The tragedy of maternal mortality

Shamiso Yikoniko recently in Karoi
FOR three years, Ms Sophia Sakina’s corpse has lay unclaimed at Harare Central Hospital mortuary.

She had given birth to a girl at Karoi Hospital via Caesarean section, but developed complications and was referred to Harare Central Hospital.

Unfortunately, her life could not be saved.

Her family is yet to claim her body amid claims that the hospital wants $500 to release the corpse.

Ms Peggy Zvavamwe, the Harare Central Hospital CEO, disputes the claims.

“It’s against the law to refuse to release a corpse over an unpaid bill. Although I’m not sure of the circumstances surrounding that case, what could have happened is that the family was told of the outstanding bill and was asked to pay something before taking the corpse. Probably the family promised to come back with a bit of money and never did.”

Sophia’s highlights the many problems associated with maternal mortality.

Maternal mortality is defined by the World Health Organisation as the death of a woman while pregnant or within 42 days of termination of pregnancy.

The maternal mortality rate is the ratio of the number of maternal deaths during a given period per 100 000 live births.

Women in rural areas, where health facilities are not easily accessible, mostly suffer the brunt.

The major causes of maternal mortality are pregnancy-induced hypertension, post-partum haemorrhaging, malaria, puerperal sepsis, obstructed labour, lack of information and unsafe cultural practices.

Factors associated with maternal deaths also include delays in seeking medical attention and in reaching healthcare facilities.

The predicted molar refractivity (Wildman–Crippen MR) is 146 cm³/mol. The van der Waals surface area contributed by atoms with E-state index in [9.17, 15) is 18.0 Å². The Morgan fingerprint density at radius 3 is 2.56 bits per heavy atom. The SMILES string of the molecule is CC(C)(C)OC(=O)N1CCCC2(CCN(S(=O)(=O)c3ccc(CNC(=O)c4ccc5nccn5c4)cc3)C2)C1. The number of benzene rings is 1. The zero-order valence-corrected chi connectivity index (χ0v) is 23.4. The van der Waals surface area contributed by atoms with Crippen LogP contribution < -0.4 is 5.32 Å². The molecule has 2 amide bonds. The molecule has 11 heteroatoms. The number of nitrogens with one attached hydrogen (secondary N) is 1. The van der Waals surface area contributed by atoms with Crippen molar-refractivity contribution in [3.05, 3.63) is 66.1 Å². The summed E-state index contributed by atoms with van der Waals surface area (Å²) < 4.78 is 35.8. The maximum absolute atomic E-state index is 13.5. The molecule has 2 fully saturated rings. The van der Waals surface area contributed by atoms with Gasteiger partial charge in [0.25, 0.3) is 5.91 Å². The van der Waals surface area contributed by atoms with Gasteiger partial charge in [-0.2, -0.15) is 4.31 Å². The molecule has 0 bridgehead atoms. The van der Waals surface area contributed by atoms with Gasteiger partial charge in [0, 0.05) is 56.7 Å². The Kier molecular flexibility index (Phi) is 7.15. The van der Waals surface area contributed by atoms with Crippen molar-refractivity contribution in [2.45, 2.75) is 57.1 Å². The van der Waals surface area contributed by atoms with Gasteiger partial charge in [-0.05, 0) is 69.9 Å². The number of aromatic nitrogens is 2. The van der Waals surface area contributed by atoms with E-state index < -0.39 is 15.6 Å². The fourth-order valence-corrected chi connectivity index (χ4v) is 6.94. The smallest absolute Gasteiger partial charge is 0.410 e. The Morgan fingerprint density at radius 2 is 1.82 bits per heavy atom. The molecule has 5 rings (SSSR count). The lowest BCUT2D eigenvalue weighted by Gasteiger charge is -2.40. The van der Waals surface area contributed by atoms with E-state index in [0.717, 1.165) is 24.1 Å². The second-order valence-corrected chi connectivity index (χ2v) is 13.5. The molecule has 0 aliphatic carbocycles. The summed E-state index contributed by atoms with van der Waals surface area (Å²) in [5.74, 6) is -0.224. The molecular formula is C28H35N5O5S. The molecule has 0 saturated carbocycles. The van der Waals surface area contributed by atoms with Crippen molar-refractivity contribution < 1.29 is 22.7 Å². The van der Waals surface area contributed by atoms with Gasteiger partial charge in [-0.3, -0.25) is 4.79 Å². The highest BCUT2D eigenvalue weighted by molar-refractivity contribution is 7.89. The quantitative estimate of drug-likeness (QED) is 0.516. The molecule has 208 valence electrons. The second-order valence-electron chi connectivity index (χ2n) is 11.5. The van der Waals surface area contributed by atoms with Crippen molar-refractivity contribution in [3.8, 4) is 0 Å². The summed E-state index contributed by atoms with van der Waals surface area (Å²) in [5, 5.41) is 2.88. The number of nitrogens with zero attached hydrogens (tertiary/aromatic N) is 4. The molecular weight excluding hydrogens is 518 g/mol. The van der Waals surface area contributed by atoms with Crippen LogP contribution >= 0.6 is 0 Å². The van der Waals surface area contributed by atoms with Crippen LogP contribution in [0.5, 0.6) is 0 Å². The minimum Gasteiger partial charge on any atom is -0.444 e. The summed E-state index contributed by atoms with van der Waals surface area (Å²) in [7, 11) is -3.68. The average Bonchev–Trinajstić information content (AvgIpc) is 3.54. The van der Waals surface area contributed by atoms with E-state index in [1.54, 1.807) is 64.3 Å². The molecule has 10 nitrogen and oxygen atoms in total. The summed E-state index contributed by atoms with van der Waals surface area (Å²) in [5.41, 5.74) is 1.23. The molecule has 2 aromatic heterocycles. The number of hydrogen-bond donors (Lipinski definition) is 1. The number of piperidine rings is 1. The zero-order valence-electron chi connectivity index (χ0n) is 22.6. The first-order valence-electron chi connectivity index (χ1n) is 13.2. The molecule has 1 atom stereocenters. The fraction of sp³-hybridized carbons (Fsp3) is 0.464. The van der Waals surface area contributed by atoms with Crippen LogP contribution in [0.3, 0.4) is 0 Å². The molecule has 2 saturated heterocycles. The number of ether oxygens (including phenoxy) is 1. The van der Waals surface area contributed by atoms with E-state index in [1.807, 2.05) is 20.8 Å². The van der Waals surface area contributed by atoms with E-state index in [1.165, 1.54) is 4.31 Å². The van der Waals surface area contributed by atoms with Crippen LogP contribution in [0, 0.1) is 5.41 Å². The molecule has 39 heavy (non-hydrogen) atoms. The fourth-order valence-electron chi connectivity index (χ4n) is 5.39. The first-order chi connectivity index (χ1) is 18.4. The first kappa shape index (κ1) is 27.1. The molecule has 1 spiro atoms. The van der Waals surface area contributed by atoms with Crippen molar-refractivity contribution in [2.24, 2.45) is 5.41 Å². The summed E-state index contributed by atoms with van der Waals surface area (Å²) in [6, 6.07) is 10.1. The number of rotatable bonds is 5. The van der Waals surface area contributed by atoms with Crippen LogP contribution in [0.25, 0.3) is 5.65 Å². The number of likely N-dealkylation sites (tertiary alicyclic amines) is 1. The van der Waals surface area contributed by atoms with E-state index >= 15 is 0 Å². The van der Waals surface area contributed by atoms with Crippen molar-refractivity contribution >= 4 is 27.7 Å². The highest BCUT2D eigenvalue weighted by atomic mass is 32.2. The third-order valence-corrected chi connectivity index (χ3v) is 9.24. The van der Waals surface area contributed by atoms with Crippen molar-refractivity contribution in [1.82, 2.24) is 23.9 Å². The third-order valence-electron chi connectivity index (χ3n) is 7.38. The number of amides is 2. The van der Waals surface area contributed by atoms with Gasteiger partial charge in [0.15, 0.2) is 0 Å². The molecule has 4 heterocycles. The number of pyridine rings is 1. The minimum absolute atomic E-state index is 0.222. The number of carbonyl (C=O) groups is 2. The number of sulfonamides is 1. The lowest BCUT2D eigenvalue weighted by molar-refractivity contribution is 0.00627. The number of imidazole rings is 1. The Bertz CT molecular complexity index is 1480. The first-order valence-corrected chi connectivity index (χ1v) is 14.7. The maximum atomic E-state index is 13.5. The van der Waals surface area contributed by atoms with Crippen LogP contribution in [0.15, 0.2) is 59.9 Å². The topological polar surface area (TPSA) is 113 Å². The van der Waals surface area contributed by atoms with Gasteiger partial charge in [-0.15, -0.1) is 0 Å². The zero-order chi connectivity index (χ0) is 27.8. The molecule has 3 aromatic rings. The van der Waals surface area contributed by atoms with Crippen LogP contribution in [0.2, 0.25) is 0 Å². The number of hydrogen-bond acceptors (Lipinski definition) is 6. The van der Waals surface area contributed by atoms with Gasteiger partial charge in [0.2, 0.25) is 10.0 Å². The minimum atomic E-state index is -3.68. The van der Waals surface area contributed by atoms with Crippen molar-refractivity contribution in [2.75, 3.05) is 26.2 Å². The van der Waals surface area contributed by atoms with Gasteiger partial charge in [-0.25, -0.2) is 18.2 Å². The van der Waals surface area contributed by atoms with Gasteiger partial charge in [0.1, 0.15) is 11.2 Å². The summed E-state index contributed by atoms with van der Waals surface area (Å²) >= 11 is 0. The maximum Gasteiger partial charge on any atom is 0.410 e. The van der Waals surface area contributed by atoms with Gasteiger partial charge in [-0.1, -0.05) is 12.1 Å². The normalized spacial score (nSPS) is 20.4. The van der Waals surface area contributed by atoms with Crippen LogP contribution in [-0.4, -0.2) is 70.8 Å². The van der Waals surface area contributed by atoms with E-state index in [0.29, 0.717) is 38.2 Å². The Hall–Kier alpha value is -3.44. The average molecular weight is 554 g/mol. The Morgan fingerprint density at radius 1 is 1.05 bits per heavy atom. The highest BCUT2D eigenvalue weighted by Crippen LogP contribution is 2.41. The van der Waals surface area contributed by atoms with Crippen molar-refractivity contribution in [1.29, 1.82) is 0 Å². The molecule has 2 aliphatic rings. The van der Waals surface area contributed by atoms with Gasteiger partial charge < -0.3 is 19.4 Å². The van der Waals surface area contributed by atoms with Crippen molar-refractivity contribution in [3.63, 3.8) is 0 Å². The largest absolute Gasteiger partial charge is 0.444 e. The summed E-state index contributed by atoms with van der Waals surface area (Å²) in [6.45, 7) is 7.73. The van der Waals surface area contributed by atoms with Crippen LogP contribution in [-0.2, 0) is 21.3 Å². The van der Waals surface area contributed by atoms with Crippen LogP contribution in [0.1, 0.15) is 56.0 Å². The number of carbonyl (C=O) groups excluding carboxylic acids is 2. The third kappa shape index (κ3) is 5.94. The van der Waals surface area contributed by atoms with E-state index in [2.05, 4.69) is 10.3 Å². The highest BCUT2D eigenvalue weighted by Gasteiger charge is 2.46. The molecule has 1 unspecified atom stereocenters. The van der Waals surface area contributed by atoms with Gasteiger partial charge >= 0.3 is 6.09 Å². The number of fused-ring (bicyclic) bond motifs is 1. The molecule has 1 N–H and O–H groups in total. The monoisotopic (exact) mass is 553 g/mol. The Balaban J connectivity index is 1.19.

The absence of skilled personnel during child birth, lack of services to provide emergency obstetric care, reproductive health commodities shortages, and weak referral systems also contribute to maternal mortality. Three years after Sophia’s death, her sister Junia Sakina is still traumatised.

“The fact that my sister’s body lies there unclaimed haunts me every day. Government must set aside funds to help those that die when giving birth,” Sakina said.

The late Sophia’s daughter is currently in the care of a Harare children’s home.

Dr Bernard Madzima, the Health and Child Care Ministry’s director for family health said: “Although the maternal mortality rate is dropping, a lot still needs to be done. We are aiming to curb preventable or avoidable maternal deaths which are mainly caused by reporting late to a facility.”

Zimbabwe’s maternal mortality ratio has dropped from over 900 deaths per every 100 000 live births to 614.

The maternal mortality ratio in Mozambique 490, Malawi 460 and Tanzania 460, Zambia 440, Kenya 360, Swaziland 320, South Africa is 300, Namibia 200 and Botswana 160.

Pregnant women are expected to have at least four ante-natal care visits, while fully functional maternity waiting homes should be available.

Government and its partners have come up with various measures that are aimed at reducing maternal mortality in Zimbabwe, including revitalising maternity waiting homes and related facilities, and scrapping user fees for pregnant women.

Traditional leaders have also become involved in the reduction of maternal mortality rate by punishing expectant mothers who give birth at home.

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  • Erica

    Its not always a case of scraping off the maternity fee which is of importance in combating maternal mortality. There are other hidden factors which needs to be addressed. A case in reference is what happened at a Bindura clinic on 14 March 2018. A woman was told kuti mwana aitira tsvina mudumbu. Accordingly, this constitutes an emergency, but because she ddnt have $20 for ambulance to take her to Bindura hospital, the medical stuff had to watch her helplessly. An ambulance even left with one patient to the hospital, but because she ddnt have the money, no one cared.
    Given such a scenario, do you think we can reach Botswana, or even Zambia in the near future?